Most expensive Christmas wreath: Frost your home with rare flowers, diamonds and rubies

christmas wreath

This Christmas wreath comes studded with jewels. Keep it inside your house and try not to show it off, unless you want your neighbours to be green with envy

Remember in 2013, the now defunct VeryFirstTo? Buyers always got to be the first to purchase something exorbitant, like a £995,000 (S$1.74 million) diamond-studded chocolate Easter bunny and Christmas cracker, and equally ridiculous, a Christmas wreath.

Founder Marcel Knobil enlisted the help of Finnish floral artisan, Pasi Jokinen-Carter, the founder of Flor Unikon. He crafted the 60-cm wreath with laurus nobilis – a pale yellow-green flower native to the Mediterranean – lingonberries, blueberry stems, eucalyptus, Helleborus flower heads and Hedera helix, more commonly known as ivy.

The damage? A cool £2.835 million (S$4.96 million). Now, at that price, you’re probably expecting to escort Jokinen-Carter in First Class as the both of you traverse the world, flying from garden to garden to handpick the raw materials, before heading back home to watch him assemble the wreath in your presence.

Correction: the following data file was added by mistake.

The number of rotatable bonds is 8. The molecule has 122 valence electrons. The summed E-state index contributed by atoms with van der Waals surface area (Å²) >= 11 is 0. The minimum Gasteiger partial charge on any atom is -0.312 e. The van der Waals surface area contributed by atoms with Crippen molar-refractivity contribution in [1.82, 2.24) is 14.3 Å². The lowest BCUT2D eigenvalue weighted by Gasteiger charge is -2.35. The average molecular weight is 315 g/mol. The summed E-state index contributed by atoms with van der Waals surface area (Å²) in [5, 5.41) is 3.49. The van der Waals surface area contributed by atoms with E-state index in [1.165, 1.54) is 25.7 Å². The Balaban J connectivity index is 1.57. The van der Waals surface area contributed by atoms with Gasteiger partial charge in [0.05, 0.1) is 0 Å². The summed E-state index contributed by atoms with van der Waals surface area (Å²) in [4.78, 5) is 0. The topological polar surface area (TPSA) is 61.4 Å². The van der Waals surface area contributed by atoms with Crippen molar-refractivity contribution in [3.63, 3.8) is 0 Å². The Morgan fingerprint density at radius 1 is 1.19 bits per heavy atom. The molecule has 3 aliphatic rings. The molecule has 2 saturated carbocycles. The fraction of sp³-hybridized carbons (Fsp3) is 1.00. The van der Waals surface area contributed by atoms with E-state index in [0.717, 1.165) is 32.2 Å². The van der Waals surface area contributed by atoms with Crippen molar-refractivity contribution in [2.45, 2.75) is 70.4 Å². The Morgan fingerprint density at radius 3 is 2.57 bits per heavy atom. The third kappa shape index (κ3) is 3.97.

Nope. What you’re paying for, is the shimmer and sparkle in the wreath. By that, I really mean having Jokinen-Carter liberally sprinkle more than 40 diamonds and rubies over the wreath, such as a 17.49-carat ruby and 3.03-carat yellow diamond.

I’d make a joke saying that if you need precious stones to make a Christmas wreath stand out, the wreath is probably one that even its creator would struggle to love. But hand on my heart, Jokinen-Carter did a fabulous job in putting the wreath together, even without the jewels. It comes as no surprise though, given that he has created bouquets and table pieces for the Royal household, art galleries and film sets.

The wreath was said to last just up to 12 days, perhaps more if you dry and care for it properly. But let’s face it, no matter how much you mollycoddle it, it wouldn’t be able to last a year in the humidity. But do you know what will last? The jewels. Which you can either use for next year’s wreath, or have your jeweller design a bespoke jewellery collection around it.

Alas, it’ll be nice if this could come back out on the market, but I’d be afraid of hanging the wreath on the outside of my door for obvious reasons. And it’s best to place it somewhere that’s out of reach from itchy fingers, lest they send some diamonds rolling down the hallway and out of your home.